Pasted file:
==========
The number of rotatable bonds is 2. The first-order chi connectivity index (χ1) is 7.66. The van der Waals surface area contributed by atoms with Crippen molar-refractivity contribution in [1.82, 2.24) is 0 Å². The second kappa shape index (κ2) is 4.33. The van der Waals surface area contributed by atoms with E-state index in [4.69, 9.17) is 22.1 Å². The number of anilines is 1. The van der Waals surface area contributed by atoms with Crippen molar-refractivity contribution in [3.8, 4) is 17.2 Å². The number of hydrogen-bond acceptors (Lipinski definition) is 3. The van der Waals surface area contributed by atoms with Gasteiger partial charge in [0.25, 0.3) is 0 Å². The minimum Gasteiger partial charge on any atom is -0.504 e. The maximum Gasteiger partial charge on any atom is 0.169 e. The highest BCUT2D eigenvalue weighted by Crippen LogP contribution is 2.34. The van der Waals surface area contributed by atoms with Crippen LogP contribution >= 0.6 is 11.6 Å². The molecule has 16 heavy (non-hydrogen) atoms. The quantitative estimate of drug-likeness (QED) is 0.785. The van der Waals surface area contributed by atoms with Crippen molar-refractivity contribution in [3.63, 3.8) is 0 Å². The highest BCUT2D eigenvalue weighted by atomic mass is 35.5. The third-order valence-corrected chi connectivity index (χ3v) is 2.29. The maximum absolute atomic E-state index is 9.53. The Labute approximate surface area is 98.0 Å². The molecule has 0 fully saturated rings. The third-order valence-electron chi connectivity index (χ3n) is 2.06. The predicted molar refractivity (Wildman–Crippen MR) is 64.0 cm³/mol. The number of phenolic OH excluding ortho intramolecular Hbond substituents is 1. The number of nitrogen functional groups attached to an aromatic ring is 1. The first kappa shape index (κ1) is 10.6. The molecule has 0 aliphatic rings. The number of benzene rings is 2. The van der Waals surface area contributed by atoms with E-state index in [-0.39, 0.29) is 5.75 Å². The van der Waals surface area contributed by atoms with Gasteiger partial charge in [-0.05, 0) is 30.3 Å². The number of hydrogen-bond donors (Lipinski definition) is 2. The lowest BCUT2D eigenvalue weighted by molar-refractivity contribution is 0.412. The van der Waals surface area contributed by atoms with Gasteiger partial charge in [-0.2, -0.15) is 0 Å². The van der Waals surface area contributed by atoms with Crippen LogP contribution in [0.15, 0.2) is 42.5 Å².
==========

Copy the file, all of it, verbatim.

The number of rotatable bonds is 2. The first-order chi connectivity index (χ1) is 7.66. The van der Waals surface area contributed by atoms with Crippen molar-refractivity contribution in [1.82, 2.24) is 0 Å². The second kappa shape index (κ2) is 4.33. The van der Waals surface area contributed by atoms with E-state index in [4.69, 9.17) is 22.1 Å². The number of anilines is 1. The van der Waals surface area contributed by atoms with Crippen molar-refractivity contribution in [3.8, 4) is 17.2 Å². The number of hydrogen-bond acceptors (Lipinski definition) is 3. The van der Waals surface area contributed by atoms with Gasteiger partial charge in [0.25, 0.3) is 0 Å². The minimum Gasteiger partial charge on any atom is -0.504 e. The maximum Gasteiger partial charge on any atom is 0.169 e. The highest BCUT2D eigenvalue weighted by Crippen LogP contribution is 2.34. The van der Waals surface area contributed by atoms with Crippen LogP contribution >= 0.6 is 11.6 Å². The molecule has 16 heavy (non-hydrogen) atoms. The quantitative estimate of drug-likeness (QED) is 0.785. The van der Waals surface area contributed by atoms with Crippen molar-refractivity contribution in [3.63, 3.8) is 0 Å². The highest BCUT2D eigenvalue weighted by atomic mass is 35.5. The third-order valence-corrected chi connectivity index (χ3v) is 2.29. The maximum absolute atomic E-state index is 9.53. The Labute approximate surface area is 98.0 Å². The molecule has 0 fully saturated rings. The third-order valence-electron chi connectivity index (χ3n) is 2.06. The predicted molar refractivity (Wildman–Crippen MR) is 64.0 cm³/mol. The number of phenolic OH excluding ortho intramolecular Hbond substituents is 1. The number of nitrogen functional groups attached to an aromatic ring is 1. The first kappa shape index (κ1) is 10.6. The molecule has 0 aliphatic rings. The number of benzene rings is 2. The van der Waals surface area contributed by atoms with E-state index in [-0.39, 0.29) is 5.75 Å². The van der Waals surface area contributed by atoms with Gasteiger partial charge in [-0.05, 0) is 30.3 Å². The number of hydrogen-bond donors (Lipinski definition) is 2. The lowest BCUT2D eigenvalue weighted by molar-refractivity contribution is 0.412. The van der Waals surface area contributed by atoms with Gasteiger partial charge in [-0.2, -0.15) is 0 Å². The van der Waals surface area contributed by atoms with Crippen LogP contribution in [0.15, 0.2) is 42.5 Å².